In Frank Romero's 1996 painting The Arrest of the Paleteros, towering palm trees reach into an evening sky streaked with pink and reflect off the placid surface of Echo Park Lake, a sight that cuts to the core of Los Angeles' awe-inspiring beauty. But in the foreground, there's chaos. Framed in a cop car's headlights, four ice cream vendors reach into the air — echoing the palm trees in the background — as police officers train their weapons on them and two small children holding paletas in their tiny fists. Off to the left, a balloon vendor is pursued on foot by a cop with his billy club drawn. The balloon man is wearing an almost cartoonish outfit and his mouth is agape, which seems to further emphasize the absurdity of LAPD's excessively zealous crackdown on unlicensed vendors in the early '90s.
On loan from actor Cheech Marin, the painting is part of the Museum of Latin American Art's incredibly thorough retrospective of Romero's life's work. As a member of the art collective Los Four — along with Carlos Almaraz, Roberto de la Rocha and Gilbert Luján — Romero was part of what's considered to be the first Chicano art exhibition in a mainstream art institution, at LACMA in 1974. The 1984 mural Going to the Olympics, perhaps his most recognizable work, is still visible to drivers on the 101 just east of the 110 interchange. According to MOLAA, “Dreamland: A Frank Romero Retrospective” highlights “the artist's lifelong fascination with city lore and, through his perspective, explores the confluence of American pop culture, Latin American heritage and the Chicano experience.”
As a chronicler of L.A.'s landscape — usually viewed from above — and Chicano culture at large, it's no wonder that transportation figures so prominently in Romero's work. In a series of highly stylized, two-tone pieces, highway interchanges curl like corkscrews across the canvas. Elsewhere, classic cars and trucks navigate the gray ribbons of highway that connect L.A.'s various parts, from Romero's home in Boyle Heights to the San Gabriel Mountains. One of the earliest works in the exhibit is a lifelike oil painting of a tan teddy bear from the 1950s; the bear continues to make appearances in Romero's work (you can see him in the upper left hand corner of the 1998 mural above).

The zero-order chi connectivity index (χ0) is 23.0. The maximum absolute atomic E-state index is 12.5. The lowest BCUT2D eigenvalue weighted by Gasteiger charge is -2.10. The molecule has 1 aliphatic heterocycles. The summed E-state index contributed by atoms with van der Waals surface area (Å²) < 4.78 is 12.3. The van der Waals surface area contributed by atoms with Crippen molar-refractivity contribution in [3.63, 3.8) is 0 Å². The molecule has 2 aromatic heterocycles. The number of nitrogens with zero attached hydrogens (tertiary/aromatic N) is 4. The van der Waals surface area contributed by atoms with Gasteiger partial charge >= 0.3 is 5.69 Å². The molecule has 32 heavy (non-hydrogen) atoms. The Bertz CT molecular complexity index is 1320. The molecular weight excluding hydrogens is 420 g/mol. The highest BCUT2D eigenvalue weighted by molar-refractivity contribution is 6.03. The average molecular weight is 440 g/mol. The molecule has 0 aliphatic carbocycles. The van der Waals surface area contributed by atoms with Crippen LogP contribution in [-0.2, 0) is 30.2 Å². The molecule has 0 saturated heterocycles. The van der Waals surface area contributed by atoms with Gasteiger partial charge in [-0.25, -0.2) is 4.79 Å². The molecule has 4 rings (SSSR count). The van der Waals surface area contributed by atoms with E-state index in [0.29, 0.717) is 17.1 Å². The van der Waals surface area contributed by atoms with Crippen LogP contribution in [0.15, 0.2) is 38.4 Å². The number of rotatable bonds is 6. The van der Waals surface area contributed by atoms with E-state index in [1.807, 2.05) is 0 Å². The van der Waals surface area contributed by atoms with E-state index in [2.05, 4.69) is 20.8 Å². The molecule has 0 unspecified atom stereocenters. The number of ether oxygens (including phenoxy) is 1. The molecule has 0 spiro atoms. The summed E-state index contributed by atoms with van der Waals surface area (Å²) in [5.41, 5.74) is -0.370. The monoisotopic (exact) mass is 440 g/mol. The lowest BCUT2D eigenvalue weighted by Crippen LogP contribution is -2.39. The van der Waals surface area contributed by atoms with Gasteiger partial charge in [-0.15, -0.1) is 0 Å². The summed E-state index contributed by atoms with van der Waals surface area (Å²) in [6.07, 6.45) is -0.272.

The section of the exhibit that focuses on the Chicano community's traumatic interactions with L.A. law enforcement is particularly powerful. In addition to The Arrest of the Paleteros, there's The Closing of Whittier Blvd., a painting that depicts the police crackdown on “cruising” the thoroughfare after a certain hour. A streetlight beams down on a white officer looking triumphant on horseback. He holds a lance like a medieval knight and manages to look larger and more imposing than the ton-plus classic cars that surround him. A number of pieces from the '90s reflect on the L.A. riots, which took place 25 years ago this spring. One of the most compelling pieces shows Los Angeles as though someone's looking down on it from the San Gabriel Mountains, with the Pacific off to the right and South Los Angeles up top. An otherwise serene grid of streets is dotted with tufts of smoke that indicate trouble on the ground. As a new presidential administration continues to enact policies that put entire communities on edge, particularly in Southern California, it feels more important than ever to revisit what's been overcome in the past.
“Dreamland: A Frank Romero Retrospective,” Museum of Latin American Art, 628 Alamitos Ave., Long Beach; through May 21; $10, $7 students & seniors, free kids under 12 (and free for everyone on Sundays). molaa.org.
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